WHEN YOU first look at the center image in the painting by Salvador Dal reproduced at the left, what do you see? Most people immediately perceive a man's face, eyes gazing skyward and lips pursed under a bushy mustache. But when you look again, the image rearranges itself into a more complex tableau. The man's nose and white mustache become the mobcap and cape of a seated woman. The glimmers in the man's eyes reveal themselves as lights in the windows--or glints on the roofs--of two cottages nestled in darkened hillsides. Shadows on the man's cheek emerge as a child in short pants standing beside the seated woman--both of whom, it is now clear, are looking across a lake at the cottages from a hole in a brick wall, a hole that we once saw as the outline of the man's face.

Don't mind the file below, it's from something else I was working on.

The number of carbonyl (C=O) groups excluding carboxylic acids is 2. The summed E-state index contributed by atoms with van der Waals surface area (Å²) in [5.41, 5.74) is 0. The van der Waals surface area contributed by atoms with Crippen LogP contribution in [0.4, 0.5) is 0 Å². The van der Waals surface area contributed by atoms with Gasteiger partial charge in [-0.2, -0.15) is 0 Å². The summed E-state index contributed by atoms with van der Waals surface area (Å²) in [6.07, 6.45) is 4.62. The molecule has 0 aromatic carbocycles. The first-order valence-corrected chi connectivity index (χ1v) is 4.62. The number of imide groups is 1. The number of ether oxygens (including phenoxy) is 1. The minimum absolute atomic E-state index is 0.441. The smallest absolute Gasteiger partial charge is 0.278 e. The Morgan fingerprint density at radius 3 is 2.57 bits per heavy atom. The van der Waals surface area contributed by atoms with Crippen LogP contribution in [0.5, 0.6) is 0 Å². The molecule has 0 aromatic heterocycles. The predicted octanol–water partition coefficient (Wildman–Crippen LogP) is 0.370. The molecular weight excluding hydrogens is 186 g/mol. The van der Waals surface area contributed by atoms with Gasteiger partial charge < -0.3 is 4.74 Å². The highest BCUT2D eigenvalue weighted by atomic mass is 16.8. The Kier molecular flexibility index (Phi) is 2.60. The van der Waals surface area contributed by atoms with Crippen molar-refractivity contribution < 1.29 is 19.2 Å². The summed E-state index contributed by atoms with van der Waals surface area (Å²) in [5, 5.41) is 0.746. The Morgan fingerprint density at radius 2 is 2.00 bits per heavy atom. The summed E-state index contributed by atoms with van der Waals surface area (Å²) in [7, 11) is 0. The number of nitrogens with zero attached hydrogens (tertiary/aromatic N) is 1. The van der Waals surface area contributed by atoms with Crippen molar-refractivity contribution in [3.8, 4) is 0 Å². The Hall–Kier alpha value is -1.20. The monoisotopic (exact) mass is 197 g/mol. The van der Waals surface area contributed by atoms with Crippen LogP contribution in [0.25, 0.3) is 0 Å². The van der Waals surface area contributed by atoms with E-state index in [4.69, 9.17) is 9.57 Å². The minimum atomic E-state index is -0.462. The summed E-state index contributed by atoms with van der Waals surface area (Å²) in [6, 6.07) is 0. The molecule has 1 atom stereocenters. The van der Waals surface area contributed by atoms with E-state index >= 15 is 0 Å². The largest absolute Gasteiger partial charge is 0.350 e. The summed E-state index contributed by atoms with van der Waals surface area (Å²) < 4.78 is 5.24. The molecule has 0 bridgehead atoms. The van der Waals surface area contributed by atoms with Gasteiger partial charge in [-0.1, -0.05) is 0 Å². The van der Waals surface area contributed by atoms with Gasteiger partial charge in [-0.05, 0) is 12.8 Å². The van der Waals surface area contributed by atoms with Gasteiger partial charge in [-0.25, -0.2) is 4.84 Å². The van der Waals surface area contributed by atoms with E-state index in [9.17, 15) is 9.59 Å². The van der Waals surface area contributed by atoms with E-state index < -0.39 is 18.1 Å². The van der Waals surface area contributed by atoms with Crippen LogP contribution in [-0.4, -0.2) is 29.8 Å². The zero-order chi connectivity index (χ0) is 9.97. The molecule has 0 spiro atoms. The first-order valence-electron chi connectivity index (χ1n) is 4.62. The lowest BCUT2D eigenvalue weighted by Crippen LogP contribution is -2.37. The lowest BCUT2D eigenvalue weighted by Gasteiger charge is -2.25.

In 1940, when he rendered Old Age, Adolescence, Infancy (The Three Ages)--which contains three faces--Dal was toying with the capacity of the viewer's mind to interpret two different images from the same set of brushstrokes. More than 50 years later researchers, including my colleagues and me, are using similarly ambiguous visual stimuli to try to identify the brain activity that underlies consciousness. Specifically, we want to know what happens in the brain at the instant when, for example, an observer comprehends that the three faces in Dal's picture are not really faces at all.
Consciousness is a difficult concept to define, much less to study. Neuroscientists have in recent years made impressive progress toward understanding the complex patterns of activity that occur in nerve cells, or neurons, in the brain. Even so, most people, including many scientists, still find the notion that electrochemical discharges in neurons can explain the mind--and in particular consciousness--challenging.